‘Песнь Черного Меча’

Песнь Черного Меча

St. Petersburg:  Terra Fantastica, 2002 hardcover;
title translates as “Song Of The Black Sword”;
original price: unknown;
400 pages;

I.S.B.N.s: 5-7921-0548-0 & [?] 5-699-00079-8;
cover artists: Michael Whelan
(foreground) and Rodney Matthews (background);
interior artist
[s] (map): unknown.

Elric of Melniboné — proud prince of ruins, kinslayer — call him what you will. He remains, together with maybe Jerry Cornelius, Moorcock’s most enduring, if not always most endearing, character…

A Russian collection of Elric novellas  unseen (unverified) — this combined-title edition is unique, with no English-language equivalent.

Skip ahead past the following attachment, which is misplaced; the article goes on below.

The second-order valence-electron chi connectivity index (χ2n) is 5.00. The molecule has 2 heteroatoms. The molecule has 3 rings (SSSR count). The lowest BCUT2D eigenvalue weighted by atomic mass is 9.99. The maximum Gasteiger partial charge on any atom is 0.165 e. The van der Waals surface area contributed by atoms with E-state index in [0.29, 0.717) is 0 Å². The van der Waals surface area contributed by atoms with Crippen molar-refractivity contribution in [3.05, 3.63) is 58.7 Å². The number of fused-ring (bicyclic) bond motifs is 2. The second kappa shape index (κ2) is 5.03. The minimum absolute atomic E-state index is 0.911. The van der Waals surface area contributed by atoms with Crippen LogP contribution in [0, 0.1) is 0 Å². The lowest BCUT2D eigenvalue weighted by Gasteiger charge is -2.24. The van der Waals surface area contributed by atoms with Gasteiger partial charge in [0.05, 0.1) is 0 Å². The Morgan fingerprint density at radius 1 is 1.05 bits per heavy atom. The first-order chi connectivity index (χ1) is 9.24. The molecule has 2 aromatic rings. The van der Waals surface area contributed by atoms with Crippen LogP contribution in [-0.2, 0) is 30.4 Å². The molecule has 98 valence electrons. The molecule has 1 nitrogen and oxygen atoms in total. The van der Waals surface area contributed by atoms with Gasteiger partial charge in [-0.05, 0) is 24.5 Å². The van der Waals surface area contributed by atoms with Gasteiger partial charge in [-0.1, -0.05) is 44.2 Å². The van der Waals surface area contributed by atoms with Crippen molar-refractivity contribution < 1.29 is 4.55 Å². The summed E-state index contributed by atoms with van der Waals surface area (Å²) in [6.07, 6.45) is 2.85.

p. 5: Скиталец По Морям Судьбы (The Sailor On The Seas Of Fate) on contents page, but in fact (apparently) comprising that novel’s three individual component novellas, as follows…
p. 7: Путешествие В Будущее (‘Sailing To The Future’) translated by Y.S. Novikov;
p. 67: ‘За Краем Мира’ (‘The Lands Beyond The World’) translated by N. Grigorieva & V. Grushetsky;
p. 136: Глаза Яшмового Гиганта (‘The Jade Man’s Eyes’) translated by N. Mikhailov;

p. 187: Гибель Призрачного Города (‘The Dreaming City’) translated by Novikov;
p. 233: Пока Смеются Боги (‘While The Gods Laugh’) translated by Novikov;
p. 283: Поющая Цитадель (‘The Singing Citadel’) translated by Novikov;
p. 333: Элрик На Краю Времени (‘Elric At The End Of Time’) translated by Andrey Anatolyevich Nikolaev.